Using AI to map the retina

Researchers have created a reference map of the retinal pigment epithelium, outlining five distinct subpopulations of cells

SP eye map
Pixabay/Rudy and Peter Skitterians

New research published in Proceedings of the National Academy of Sciences has described five different subpopulations of cells within the retinal pigment epithelium (RPE).

Scientists from the National Eye Institute in the US applied artificial intelligence (AI) technology to RPE images in order to map distinct categories of cells.

The single-cell resolution map provides a framework for understanding the vulnerability of different areas of the RPE to disease.

Director of the National Eye Institute, Dr Michael Chiang, explained: "The findings will help us develop more precise cell and gene therapies for specific degenerative eye diseases."

AI was used to determine the external dimensions and shape of each cell. Compared to RPE cells in the periphery, foveal RPE tend to be perfectly hexagonal and more compactly situated.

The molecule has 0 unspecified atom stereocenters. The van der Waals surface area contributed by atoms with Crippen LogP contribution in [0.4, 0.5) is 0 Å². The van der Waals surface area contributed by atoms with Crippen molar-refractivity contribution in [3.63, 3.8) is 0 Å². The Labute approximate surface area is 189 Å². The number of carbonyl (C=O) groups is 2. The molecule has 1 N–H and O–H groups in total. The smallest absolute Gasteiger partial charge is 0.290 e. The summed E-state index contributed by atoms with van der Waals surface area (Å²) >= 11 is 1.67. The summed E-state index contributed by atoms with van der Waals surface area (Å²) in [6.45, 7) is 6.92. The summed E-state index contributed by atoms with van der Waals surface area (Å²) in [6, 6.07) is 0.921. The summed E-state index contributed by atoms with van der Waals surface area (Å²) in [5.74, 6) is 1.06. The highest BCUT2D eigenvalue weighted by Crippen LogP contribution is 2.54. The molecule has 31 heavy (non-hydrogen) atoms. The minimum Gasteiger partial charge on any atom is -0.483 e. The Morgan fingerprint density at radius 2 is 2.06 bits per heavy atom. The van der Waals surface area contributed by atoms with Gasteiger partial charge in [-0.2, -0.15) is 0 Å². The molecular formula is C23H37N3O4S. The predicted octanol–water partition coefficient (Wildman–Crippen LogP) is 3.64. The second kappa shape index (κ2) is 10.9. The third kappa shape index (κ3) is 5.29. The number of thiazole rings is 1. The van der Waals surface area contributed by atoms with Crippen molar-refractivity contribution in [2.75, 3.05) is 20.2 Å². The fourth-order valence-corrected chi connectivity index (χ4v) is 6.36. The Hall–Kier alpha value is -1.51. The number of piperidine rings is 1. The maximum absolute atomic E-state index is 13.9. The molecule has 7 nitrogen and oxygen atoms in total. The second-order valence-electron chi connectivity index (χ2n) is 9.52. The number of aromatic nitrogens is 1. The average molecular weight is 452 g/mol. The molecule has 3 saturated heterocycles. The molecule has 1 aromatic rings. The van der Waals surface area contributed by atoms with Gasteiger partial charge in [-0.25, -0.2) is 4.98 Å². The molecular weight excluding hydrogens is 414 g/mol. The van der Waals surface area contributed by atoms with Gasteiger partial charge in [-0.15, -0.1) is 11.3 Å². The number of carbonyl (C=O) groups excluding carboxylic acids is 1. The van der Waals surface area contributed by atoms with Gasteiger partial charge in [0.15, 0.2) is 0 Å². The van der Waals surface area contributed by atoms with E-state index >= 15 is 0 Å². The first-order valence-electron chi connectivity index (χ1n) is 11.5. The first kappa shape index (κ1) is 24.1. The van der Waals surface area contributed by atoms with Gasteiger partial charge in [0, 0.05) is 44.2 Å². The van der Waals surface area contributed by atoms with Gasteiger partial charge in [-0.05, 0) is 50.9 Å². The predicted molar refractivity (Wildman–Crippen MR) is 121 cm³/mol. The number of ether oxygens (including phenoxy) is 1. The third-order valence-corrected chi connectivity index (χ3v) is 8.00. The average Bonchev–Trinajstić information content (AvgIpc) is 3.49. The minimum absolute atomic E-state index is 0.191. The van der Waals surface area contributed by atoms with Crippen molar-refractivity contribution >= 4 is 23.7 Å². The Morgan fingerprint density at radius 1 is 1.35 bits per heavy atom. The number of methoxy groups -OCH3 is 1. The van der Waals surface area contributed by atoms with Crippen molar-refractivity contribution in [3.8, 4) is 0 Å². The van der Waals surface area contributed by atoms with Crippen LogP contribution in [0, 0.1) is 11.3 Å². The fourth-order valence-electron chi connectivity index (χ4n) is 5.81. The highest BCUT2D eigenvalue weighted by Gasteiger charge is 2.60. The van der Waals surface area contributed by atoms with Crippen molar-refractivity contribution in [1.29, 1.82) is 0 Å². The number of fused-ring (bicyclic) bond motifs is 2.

The researchers found that the peripheral retina contains a ring of RPE cells with a similar area to those found around the macula.

A computer was trained using labelled RPE images to analyse the entire RPE monolayer from nine donor eyes with no history of significant eye disease.

Researchers also used AI to examine the RPE of donor eyes with AMD and choroideremia.

The scientists determined that different RPE subpopulations are vulnerable to different types of disease.

Dr Davide Ortolan, of the National Eye Institute, highlighted: "Overall, the results suggest that AI can detect changes of RPE cell morphometry prior to the development of visibly apparent degeneration.”